CCT News Post



The Evolution of Mill Cabinetry: Over A Century To Present Day
Peter J. McGuire, at the age of seventeen, started an apprenticeship at Haines Piano Shop in New York. Recognizing the poor working environment, it wasn’t long before McGuire led a fight against low wages and sub-standard conditions.
Published On: Tuesday, January 29, 2019

AUTHORED BY: EUSTACE EGGIE III, PRESIDENT, KEYSTONE+MOUNTAIN+LAKES REGIONAL COUNCIL LOCAL 252

Peter J. McGuire, at the age of seventeen, started an apprenticeship at Haines Piano Shop in New York. The conditions at this shop were very difficult, long hours and low wages. Recognizing the poor working environment, it wasn’t long before McGuire led a successful fight against low wages and sub-standard conditions at Haines. When first starting at Haines Piano Shop, he began as a mill-man, which was a lower classification than cabinetmaker. During that time the cabinetmakers were responsible for the conception, as well as the production, of every piece of furniture.  

As the Industrial Revolution approached, steam power was introduced as a new option in cabinet making tools. Cabinet making became more and more popular as the middle class wanted sophisticated furniture. During this time period, “power tools” were driven by belts from a common overhead shaft that consisted of several wheels and pulleys. The shaft was driven by a steam engine, which was usually located in the basement or similar area.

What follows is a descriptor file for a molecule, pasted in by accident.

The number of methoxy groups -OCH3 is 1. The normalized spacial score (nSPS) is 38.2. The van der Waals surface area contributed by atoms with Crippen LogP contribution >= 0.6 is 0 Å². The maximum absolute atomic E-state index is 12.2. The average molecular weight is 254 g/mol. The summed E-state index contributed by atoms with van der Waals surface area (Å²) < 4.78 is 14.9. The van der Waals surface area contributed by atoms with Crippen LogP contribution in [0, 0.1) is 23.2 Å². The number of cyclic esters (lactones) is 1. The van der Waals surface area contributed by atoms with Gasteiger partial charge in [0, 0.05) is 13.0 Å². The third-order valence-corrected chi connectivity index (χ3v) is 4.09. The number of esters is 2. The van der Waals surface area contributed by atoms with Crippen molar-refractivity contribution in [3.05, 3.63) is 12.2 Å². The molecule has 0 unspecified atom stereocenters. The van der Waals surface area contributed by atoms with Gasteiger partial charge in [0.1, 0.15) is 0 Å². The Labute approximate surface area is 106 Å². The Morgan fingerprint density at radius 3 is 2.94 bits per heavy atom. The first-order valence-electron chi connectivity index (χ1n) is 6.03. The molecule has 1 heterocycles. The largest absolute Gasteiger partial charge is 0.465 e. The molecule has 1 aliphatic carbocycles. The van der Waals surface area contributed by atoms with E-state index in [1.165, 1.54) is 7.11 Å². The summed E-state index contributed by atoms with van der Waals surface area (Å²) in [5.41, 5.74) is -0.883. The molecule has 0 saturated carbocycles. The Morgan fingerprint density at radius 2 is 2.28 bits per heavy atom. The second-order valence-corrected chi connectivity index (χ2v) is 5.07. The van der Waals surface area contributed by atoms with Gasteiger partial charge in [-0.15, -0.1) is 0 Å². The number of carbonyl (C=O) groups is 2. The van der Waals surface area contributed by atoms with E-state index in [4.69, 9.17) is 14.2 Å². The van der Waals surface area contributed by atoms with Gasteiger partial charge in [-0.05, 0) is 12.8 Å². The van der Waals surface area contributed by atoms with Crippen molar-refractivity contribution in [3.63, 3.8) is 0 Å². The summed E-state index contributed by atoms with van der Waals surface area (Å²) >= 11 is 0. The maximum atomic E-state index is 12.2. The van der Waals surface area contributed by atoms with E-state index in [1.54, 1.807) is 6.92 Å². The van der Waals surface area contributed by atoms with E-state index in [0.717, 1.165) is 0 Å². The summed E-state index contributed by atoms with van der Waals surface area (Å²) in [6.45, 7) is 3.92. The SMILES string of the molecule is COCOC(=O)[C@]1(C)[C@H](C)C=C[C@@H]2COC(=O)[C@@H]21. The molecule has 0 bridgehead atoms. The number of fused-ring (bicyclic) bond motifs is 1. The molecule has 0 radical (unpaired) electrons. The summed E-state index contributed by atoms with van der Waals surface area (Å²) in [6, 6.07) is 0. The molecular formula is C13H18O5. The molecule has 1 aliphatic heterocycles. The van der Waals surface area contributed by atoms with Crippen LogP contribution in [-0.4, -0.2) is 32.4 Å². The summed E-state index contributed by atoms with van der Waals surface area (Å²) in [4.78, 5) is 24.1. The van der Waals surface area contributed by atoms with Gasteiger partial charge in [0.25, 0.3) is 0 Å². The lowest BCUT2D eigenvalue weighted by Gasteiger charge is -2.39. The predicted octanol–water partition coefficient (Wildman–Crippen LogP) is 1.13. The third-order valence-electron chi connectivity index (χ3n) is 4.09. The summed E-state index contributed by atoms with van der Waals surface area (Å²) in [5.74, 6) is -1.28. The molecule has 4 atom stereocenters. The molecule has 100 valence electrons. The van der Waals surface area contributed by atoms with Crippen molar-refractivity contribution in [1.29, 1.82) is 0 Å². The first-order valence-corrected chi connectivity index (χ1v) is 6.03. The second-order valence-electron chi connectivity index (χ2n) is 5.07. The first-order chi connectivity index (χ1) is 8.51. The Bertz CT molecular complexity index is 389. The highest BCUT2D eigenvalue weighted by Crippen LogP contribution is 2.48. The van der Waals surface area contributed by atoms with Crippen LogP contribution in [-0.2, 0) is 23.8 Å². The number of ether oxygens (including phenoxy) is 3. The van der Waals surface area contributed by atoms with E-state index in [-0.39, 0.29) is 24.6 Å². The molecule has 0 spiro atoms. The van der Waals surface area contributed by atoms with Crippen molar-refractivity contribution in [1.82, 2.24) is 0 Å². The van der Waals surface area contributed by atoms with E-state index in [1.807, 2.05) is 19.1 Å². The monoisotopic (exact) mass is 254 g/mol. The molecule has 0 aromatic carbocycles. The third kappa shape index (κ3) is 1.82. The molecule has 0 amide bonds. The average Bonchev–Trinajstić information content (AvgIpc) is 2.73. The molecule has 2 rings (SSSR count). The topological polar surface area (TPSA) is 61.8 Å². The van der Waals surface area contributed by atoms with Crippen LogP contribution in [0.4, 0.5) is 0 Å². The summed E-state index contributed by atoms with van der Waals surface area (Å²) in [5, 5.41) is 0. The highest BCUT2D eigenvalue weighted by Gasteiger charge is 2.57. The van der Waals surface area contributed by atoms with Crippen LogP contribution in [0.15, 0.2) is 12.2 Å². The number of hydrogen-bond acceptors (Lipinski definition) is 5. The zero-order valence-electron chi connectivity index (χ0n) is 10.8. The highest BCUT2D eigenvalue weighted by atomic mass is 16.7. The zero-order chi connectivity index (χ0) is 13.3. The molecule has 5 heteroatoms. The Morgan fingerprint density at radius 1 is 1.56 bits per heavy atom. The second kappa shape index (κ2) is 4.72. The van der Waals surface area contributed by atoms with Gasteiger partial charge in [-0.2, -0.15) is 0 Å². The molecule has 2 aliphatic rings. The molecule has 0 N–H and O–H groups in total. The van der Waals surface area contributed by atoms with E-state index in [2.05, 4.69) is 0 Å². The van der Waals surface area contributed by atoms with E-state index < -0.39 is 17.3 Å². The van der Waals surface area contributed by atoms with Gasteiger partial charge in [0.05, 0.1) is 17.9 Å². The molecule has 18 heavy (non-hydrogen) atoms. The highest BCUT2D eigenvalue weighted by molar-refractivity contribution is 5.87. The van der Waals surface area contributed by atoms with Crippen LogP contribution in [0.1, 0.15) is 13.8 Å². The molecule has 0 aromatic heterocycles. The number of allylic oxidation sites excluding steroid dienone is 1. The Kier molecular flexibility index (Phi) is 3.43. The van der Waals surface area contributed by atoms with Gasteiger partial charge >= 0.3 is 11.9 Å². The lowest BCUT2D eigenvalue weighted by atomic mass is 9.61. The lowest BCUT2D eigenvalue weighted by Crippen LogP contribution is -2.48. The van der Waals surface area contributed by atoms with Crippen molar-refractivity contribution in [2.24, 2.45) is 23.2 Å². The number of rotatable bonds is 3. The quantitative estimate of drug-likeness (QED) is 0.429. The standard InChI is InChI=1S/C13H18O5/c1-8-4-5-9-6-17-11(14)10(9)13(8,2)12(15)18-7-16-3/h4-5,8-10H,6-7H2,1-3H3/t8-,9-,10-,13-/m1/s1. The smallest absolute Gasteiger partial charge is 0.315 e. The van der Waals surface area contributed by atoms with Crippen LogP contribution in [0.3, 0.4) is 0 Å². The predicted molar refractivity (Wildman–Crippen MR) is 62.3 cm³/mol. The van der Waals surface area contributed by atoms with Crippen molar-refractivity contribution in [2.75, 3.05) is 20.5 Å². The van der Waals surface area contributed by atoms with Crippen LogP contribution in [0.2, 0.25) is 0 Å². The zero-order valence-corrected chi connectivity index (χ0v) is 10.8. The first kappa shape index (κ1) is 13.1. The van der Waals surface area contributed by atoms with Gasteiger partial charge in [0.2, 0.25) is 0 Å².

While belt powered tools became the standard, they had serious drawbacks too. Most specifically, they lacked any protection, or guard, to prevent bodily injury. As a result, these engines were later replaced by electric motors, which proved to be more reliable and efficient. Following suit, manual hand tools commonly found in a cabinetmakers tool chest were also replaced by hand power tools. These tools can be viewed and appreciated today at the Carpenters Museum located at 1803 Spring Garden St. Philadelphia, PA.

Fast forward to present day, the appearance of a cabinet shop has taken on a whole new look. Projects are no longer done by paper and pencil. Mill cabinet shops rely on computer operated machines powered by software specifically written for the craft. Once information is transmitted, pieces are accurately produced and ready for the cabinetmaker to assemble. With a more competitive edge, shops can now complete larger jobs quickly and on-budget.  

The mill-cabinet shops signatory with Local 252 range from little technology to almost completely automated. When millwork is fabricated by a Union Shop, it’s guaranteed that it will be installed by Union Craftsman on the jobsite. 

So, remember: “ALWAYS LOOK FOR THE UNION LABEL” on millwork you install.


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